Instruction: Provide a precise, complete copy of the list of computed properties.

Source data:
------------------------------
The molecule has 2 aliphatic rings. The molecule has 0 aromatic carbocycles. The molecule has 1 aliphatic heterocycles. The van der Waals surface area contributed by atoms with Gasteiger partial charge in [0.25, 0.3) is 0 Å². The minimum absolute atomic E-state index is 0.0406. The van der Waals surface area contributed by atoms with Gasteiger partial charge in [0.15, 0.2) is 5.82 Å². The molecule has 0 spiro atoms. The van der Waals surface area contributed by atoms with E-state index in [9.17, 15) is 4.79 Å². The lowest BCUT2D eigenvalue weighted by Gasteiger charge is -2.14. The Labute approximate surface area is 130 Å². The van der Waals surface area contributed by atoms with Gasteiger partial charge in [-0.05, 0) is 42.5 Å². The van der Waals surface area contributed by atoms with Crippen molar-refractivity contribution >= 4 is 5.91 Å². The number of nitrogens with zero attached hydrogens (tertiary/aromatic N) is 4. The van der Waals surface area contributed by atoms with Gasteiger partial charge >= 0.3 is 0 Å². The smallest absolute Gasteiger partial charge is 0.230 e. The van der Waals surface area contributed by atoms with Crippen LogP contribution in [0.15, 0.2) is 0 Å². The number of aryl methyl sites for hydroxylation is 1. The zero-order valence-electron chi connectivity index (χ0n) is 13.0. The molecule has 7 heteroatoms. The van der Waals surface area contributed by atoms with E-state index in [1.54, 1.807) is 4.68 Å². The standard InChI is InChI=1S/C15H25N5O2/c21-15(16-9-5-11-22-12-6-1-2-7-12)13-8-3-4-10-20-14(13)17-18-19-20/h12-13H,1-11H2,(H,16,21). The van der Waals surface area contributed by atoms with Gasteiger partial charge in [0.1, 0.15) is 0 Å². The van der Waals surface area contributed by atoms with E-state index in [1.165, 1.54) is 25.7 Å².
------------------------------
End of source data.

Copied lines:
The molecule has 2 aliphatic rings. The molecule has 0 aromatic carbocycles. The molecule has 1 aliphatic heterocycles. The van der Waals surface area contributed by atoms with Gasteiger partial charge in [0.25, 0.3) is 0 Å². The minimum absolute atomic E-state index is 0.0406. The van der Waals surface area contributed by atoms with Gasteiger partial charge in [0.15, 0.2) is 5.82 Å². The molecule has 0 spiro atoms. The van der Waals surface area contributed by atoms with E-state index in [9.17, 15) is 4.79 Å². The lowest BCUT2D eigenvalue weighted by Gasteiger charge is -2.14. The Labute approximate surface area is 130 Å². The van der Waals surface area contributed by atoms with Gasteiger partial charge in [-0.05, 0) is 42.5 Å². The van der Waals surface area contributed by atoms with Crippen molar-refractivity contribution >= 4 is 5.91 Å². The number of nitrogens with zero attached hydrogens (tertiary/aromatic N) is 4. The van der Waals surface area contributed by atoms with Gasteiger partial charge >= 0.3 is 0 Å². The smallest absolute Gasteiger partial charge is 0.230 e. The van der Waals surface area contributed by atoms with Crippen LogP contribution in [0.15, 0.2) is 0 Å². The number of aryl methyl sites for hydroxylation is 1. The zero-order valence-electron chi connectivity index (χ0n) is 13.0. The molecule has 7 heteroatoms. The van der Waals surface area contributed by atoms with E-state index in [1.54, 1.807) is 4.68 Å². The standard InChI is InChI=1S/C15H25N5O2/c21-15(16-9-5-11-22-12-6-1-2-7-12)13-8-3-4-10-20-14(13)17-18-19-20/h12-13H,1-11H2,(H,16,21). The van der Waals surface area contributed by atoms with Gasteiger partial charge in [0.1, 0.15) is 0 Å². The van der Waals surface area contributed by atoms with E-state index in [1.165, 1.54) is 25.7 Å².